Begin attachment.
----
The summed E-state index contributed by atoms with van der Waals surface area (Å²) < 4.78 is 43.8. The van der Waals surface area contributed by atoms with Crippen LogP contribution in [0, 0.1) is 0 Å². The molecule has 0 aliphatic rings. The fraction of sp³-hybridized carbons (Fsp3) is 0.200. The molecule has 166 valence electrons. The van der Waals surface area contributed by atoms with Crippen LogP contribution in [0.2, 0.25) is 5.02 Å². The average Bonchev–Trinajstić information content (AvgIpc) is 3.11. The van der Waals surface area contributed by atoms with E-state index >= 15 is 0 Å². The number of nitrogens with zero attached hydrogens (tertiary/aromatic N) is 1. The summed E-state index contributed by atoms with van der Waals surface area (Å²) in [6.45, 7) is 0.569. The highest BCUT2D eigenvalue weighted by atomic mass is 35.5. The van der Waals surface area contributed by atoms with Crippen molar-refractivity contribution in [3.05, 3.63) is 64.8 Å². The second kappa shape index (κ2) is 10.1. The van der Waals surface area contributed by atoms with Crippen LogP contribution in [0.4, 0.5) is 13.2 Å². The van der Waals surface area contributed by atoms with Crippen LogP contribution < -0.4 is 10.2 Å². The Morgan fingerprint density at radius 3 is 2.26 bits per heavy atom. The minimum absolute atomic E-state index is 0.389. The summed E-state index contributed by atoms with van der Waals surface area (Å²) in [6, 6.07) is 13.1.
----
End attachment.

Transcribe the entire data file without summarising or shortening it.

The summed E-state index contributed by atoms with van der Waals surface area (Å²) < 4.78 is 43.8. The van der Waals surface area contributed by atoms with Crippen LogP contribution in [0, 0.1) is 0 Å². The molecule has 0 aliphatic rings. The fraction of sp³-hybridized carbons (Fsp3) is 0.200. The molecule has 166 valence electrons. The van der Waals surface area contributed by atoms with Crippen LogP contribution in [0.2, 0.25) is 5.02 Å². The average Bonchev–Trinajstić information content (AvgIpc) is 3.11. The van der Waals surface area contributed by atoms with E-state index >= 15 is 0 Å². The number of nitrogens with zero attached hydrogens (tertiary/aromatic N) is 1. The summed E-state index contributed by atoms with van der Waals surface area (Å²) in [6.45, 7) is 0.569. The highest BCUT2D eigenvalue weighted by atomic mass is 35.5. The van der Waals surface area contributed by atoms with Crippen molar-refractivity contribution in [3.05, 3.63) is 64.8 Å². The second kappa shape index (κ2) is 10.1. The van der Waals surface area contributed by atoms with Crippen LogP contribution in [0.4, 0.5) is 13.2 Å². The van der Waals surface area contributed by atoms with Crippen LogP contribution < -0.4 is 10.2 Å². The Morgan fingerprint density at radius 3 is 2.26 bits per heavy atom. The minimum absolute atomic E-state index is 0.389. The summed E-state index contributed by atoms with van der Waals surface area (Å²) in [6, 6.07) is 13.1.